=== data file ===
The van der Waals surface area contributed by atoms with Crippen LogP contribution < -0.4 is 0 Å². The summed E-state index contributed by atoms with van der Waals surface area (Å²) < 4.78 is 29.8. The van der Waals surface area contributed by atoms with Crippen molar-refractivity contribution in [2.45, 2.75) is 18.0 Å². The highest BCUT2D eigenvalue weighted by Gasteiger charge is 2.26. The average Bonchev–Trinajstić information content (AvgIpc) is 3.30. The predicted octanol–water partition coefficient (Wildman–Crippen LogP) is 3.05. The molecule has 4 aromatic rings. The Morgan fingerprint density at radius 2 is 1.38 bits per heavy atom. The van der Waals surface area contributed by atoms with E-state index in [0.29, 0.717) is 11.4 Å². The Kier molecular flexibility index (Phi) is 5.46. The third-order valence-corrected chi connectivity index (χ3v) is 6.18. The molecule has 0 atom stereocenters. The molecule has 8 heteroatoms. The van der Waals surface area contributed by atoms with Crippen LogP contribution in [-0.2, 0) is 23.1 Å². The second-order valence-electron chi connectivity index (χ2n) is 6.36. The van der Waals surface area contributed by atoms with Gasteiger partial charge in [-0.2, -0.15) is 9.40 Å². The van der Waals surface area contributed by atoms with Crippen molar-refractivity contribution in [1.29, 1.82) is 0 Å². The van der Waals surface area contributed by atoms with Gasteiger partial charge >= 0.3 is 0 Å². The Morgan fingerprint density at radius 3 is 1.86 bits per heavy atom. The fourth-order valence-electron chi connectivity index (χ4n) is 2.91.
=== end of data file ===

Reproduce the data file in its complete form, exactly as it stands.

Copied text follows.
The van der Waals surface area contributed by atoms with Crippen LogP contribution < -0.4 is 0 Å². The summed E-state index contributed by atoms with van der Waals surface area (Å²) < 4.78 is 29.8. The van der Waals surface area contributed by atoms with Crippen molar-refractivity contribution in [2.45, 2.75) is 18.0 Å². The highest BCUT2D eigenvalue weighted by Gasteiger charge is 2.26. The average Bonchev–Trinajstić information content (AvgIpc) is 3.30. The predicted octanol–water partition coefficient (Wildman–Crippen LogP) is 3.05. The molecule has 4 aromatic rings. The Morgan fingerprint density at radius 2 is 1.38 bits per heavy atom. The van der Waals surface area contributed by atoms with E-state index in [0.29, 0.717) is 11.4 Å². The Kier molecular flexibility index (Phi) is 5.46. The third-order valence-corrected chi connectivity index (χ3v) is 6.18. The molecule has 0 atom stereocenters. The molecule has 8 heteroatoms. The van der Waals surface area contributed by atoms with Crippen LogP contribution in [-0.2, 0) is 23.1 Å². The second-order valence-electron chi connectivity index (χ2n) is 6.36. The van der Waals surface area contributed by atoms with Gasteiger partial charge in [-0.2, -0.15) is 9.40 Å². The van der Waals surface area contributed by atoms with Crippen molar-refractivity contribution in [1.29, 1.82) is 0 Å². The van der Waals surface area contributed by atoms with Gasteiger partial charge >= 0.3 is 0 Å². The Morgan fingerprint density at radius 3 is 1.86 bits per heavy atom. The fourth-order valence-electron chi connectivity index (χ4n) is 2.91.